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Saturday, March 26, 2016

Switching to a Resistive Splitter on the Frankenstein R2

I did a little work on the Frankenstein R2 phasing receiver.  I noticed that I had a lot more noise and hum on 30 meters and above than I did on 40 and below.  I don't think it was common mode hum -- switching to a battery supply didn't help much.  But when I took a look at what happened to RF signals between the antenna connector and the input to the DC receiver mixers,  I noticed that the signal level seemed to vary quite a bit with frequency. 

There were only two circuits in there:  a 1.7 MHz high pass filter (to knock down AM broadcast interference) followed by a simple bifilar toroidal transformer signal splitter.   My guess is that the 1.7 MHz high pass filter's response was being messed up by the bifilar toroid transformer that I was using as a signal splitter. There might have been some unplanned-for resonances between them. This might have had the effect of knocking down the higher freq signals, making any noise in the receiver (probably from the digital VFO) more apparent.  Also, I noticed that I had this toroid too close to the digital VFO box and to the DC power plug for the Arduino/Si5351 combo -- that might have been sending some noise into the DC receiver input. 

To make a long story short, I took out the toroidal signal splitter and went with a resistive splitter like the one above.  This seems to have helped quite a bit.   I know it adds some additional loss -- about 3 db over the toroidal transformer, right? 

Another possibility:  While rummaging around I found a little 3-terminal TV signal splitter.  It is marked "5-900 MHz" but I'm guessing it would be fine down to 1.8 MHz.  Any thoughts on trying that?  


  1. Replies
    1. In 6 db loss compared to a toroidal transformer spliter?

  2. I have one, like your original, a toroid. Cheapo, not very good even for TV.

  3. A resistive splitter will add

    3 dB above the normal losses of a 3 dB hybrid in-phase splitter.

    For 2 bands, you gotta use a broadband 3dB hybrid with a bifilar FT37-43 transformer instead of a powder iron type. Note, the center tap input impedance is about 25 ohms so you might match that with another coil such as an auto-transformer.

    For example, an auto_transformer might go 14 turns on a FT37-43, ground 1 end and connect the hot end to your 50 ohm antenna input. Tap up 10 turns from the grounded end and that is about the 25 ohm point which is directly connected to the center tap of your 3dB hybrid.

    Now you will get about 3 dB loss and a broadband response.

    Also you might still get common mode noise via poor termination of your mixer IF ports. Read about DC offset .

    Also your active parts need good power line filtering and the LO and components should go in a RF tight conductive box.

  4. Bill,
    The TV splitter performance depends on the individual mfg. but they are 75 ohms. Usually not good at 1.8 MHz but, yes, 3.2 dB (or so)over their stated range.
    Make your own with an FT-37-43 core as in Fig.3.81 of EMRFD. Match the input accordingly.
    The resistive network in best. I use them in most test equipment circuits. Predictable!

  5. Mini-Circuits make coaxial power splitters/combines which in addition to having lower loss than resistive dividers have isolation between the ports which can be useful. They often come up used on auction sites. Here is one chosen at random that covers 0.5 to 600 MHz. You can get other models in small sizes with SMA Connectors which would be more suitable for your purposes.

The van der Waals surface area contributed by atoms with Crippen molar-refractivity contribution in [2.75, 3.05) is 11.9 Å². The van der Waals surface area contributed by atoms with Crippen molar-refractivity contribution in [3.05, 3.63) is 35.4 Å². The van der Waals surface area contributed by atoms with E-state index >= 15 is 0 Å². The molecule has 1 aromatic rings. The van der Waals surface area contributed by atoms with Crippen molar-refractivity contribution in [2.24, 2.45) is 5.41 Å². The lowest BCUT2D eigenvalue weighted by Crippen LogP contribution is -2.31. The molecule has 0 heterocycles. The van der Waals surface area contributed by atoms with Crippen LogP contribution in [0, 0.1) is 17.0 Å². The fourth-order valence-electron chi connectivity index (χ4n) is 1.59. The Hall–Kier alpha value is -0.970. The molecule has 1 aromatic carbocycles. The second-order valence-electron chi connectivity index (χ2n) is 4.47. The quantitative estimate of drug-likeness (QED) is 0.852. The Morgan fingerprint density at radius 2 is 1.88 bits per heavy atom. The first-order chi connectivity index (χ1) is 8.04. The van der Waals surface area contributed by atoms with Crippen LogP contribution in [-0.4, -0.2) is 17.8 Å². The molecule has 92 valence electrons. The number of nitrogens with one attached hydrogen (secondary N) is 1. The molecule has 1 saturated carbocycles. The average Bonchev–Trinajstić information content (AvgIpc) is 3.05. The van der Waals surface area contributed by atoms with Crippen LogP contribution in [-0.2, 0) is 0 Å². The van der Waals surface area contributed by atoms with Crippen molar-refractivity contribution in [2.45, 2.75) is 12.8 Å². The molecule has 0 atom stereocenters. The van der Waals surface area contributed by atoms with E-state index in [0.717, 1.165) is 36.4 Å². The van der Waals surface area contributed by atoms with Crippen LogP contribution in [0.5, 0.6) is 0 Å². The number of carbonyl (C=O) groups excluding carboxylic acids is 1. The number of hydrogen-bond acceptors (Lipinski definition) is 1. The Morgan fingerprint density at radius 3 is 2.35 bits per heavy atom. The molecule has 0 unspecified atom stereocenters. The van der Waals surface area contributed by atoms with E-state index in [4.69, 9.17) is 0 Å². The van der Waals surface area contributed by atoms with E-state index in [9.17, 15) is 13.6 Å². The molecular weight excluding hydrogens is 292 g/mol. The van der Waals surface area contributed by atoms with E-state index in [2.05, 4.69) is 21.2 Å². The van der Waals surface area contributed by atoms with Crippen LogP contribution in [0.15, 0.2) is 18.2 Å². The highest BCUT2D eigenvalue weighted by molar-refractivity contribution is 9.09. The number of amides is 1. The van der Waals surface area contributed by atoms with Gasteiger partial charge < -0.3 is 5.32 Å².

I have used these to split an IF output between 2 receivers, the isolation meant that one receiver didn't load the other if it was switched off for example. I remember building one for use as a return loss bridge/ hybrid splitter from a design in the ARRL handbook, I would need to search for the article, but it used a torroid and some resistors. Handy things to have for example if you need to do 2 tone IMD tests with a pair of signal generators and don't want one sig gen to affect the other.Here is a schematic for such a thing http://www.studioadriana.com/vk5fe/wp-content/uploads/2013/07/RLBCircuit.jpg

  6. I wanted to make a comment regarding your Frankenstein R2 Clock divider, but did not come around to do it until now and fear if I were to put it below the appropriate post, it would be so many pages away nobody sees it. Please forgive me for posting this here if my assumption is wrong. I had a play with two edge-triggered JK - Flip Flops (74HC109 & HC107) and tied the J and K to the appropriate rails to use them as T- Flip Flops. Because of one being positive, the other one being negative edge triggered, this behaves as a divide by 2 IQ clock generator. The HC107 has an inverting clock input, so as with the other design, some kind of inverter is involved. And as Bill has reported, I initially measured the Phase shift on the scope to be off. But while playing around, I realized this was a function of the signal level. I could tune the phase shift by adjusting the signal level of the driving clock! When the clock and power supply levels were almost equal, the phase shift was very close to 90° and pretty stable with frequency (tested with 1-10Mhz). Later I thought about it some more and suspect it might have to do with the exact time the inverter "flips" on different signal levels in relation to supply voltage level. Aside from the exact cause, I believe one could vary the supply voltage of the gates with the same effect on the phase shift as with varying the signal level. I hope my observation helps to somewhat make the advantages of divide by 2 IQ clock generators more accessible.


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